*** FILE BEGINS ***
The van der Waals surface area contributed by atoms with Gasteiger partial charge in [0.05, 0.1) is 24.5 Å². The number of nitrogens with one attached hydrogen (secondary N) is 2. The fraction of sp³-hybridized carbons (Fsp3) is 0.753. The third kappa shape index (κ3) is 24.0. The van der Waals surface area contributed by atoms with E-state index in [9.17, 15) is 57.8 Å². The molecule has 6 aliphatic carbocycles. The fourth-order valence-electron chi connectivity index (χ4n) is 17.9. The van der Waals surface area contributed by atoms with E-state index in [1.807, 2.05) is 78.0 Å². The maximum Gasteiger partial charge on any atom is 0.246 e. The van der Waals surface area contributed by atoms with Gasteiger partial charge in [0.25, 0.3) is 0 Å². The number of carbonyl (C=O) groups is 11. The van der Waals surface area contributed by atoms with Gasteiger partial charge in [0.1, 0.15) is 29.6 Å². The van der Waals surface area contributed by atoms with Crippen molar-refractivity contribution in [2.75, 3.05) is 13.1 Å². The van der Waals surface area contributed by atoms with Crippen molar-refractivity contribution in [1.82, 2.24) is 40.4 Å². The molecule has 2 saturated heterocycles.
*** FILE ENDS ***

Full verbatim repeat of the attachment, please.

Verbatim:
The van der Waals surface area contributed by atoms with Gasteiger partial charge in [0.05, 0.1) is 24.5 Å². The number of nitrogens with one attached hydrogen (secondary N) is 2. The fraction of sp³-hybridized carbons (Fsp3) is 0.753. The third kappa shape index (κ3) is 24.0. The van der Waals surface area contributed by atoms with E-state index in [9.17, 15) is 57.8 Å². The molecule has 6 aliphatic carbocycles. The fourth-order valence-electron chi connectivity index (χ4n) is 17.9. The van der Waals surface area contributed by atoms with E-state index in [1.807, 2.05) is 78.0 Å². The maximum Gasteiger partial charge on any atom is 0.246 e. The van der Waals surface area contributed by atoms with Gasteiger partial charge in [0.25, 0.3) is 0 Å². The number of carbonyl (C=O) groups is 11. The van der Waals surface area contributed by atoms with Gasteiger partial charge in [0.1, 0.15) is 29.6 Å². The van der Waals surface area contributed by atoms with Crippen molar-refractivity contribution in [2.75, 3.05) is 13.1 Å². The van der Waals surface area contributed by atoms with Crippen molar-refractivity contribution in [1.82, 2.24) is 40.4 Å². The molecule has 2 saturated heterocycles.